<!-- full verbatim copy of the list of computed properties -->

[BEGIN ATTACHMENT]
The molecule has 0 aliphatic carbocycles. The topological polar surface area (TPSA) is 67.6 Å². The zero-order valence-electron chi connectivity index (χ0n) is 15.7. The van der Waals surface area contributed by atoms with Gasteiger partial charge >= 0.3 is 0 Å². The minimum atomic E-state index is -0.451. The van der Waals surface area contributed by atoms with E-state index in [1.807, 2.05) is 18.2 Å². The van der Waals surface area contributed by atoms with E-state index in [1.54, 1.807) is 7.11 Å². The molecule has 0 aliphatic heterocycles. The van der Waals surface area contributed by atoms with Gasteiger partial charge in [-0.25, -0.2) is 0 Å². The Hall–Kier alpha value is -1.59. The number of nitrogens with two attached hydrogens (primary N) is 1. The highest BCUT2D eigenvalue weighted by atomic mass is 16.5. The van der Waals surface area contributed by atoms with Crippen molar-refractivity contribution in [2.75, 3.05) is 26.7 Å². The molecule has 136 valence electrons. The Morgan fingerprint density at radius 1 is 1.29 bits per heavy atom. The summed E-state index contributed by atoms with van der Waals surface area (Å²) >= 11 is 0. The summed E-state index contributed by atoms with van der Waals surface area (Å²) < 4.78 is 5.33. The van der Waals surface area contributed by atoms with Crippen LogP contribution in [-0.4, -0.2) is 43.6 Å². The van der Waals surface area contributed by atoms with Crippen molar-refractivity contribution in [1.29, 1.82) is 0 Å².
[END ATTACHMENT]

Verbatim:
The molecule has 0 aliphatic carbocycles. The topological polar surface area (TPSA) is 67.6 Å². The zero-order valence-electron chi connectivity index (χ0n) is 15.7. The van der Waals surface area contributed by atoms with Gasteiger partial charge >= 0.3 is 0 Å². The minimum atomic E-state index is -0.451. The van der Waals surface area contributed by atoms with E-state index in [1.807, 2.05) is 18.2 Å². The van der Waals surface area contributed by atoms with E-state index in [1.54, 1.807) is 7.11 Å². The molecule has 0 aliphatic heterocycles. The van der Waals surface area contributed by atoms with Gasteiger partial charge in [-0.25, -0.2) is 0 Å². The Hall–Kier alpha value is -1.59. The number of nitrogens with two attached hydrogens (primary N) is 1. The highest BCUT2D eigenvalue weighted by atomic mass is 16.5. The van der Waals surface area contributed by atoms with Crippen molar-refractivity contribution in [2.75, 3.05) is 26.7 Å². The molecule has 136 valence electrons. The Morgan fingerprint density at radius 1 is 1.29 bits per heavy atom. The summed E-state index contributed by atoms with van der Waals surface area (Å²) >= 11 is 0. The summed E-state index contributed by atoms with van der Waals surface area (Å²) < 4.78 is 5.33. The van der Waals surface area contributed by atoms with Crippen LogP contribution in [-0.4, -0.2) is 43.6 Å². The van der Waals surface area contributed by atoms with Crippen molar-refractivity contribution in [1.29, 1.82) is 0 Å².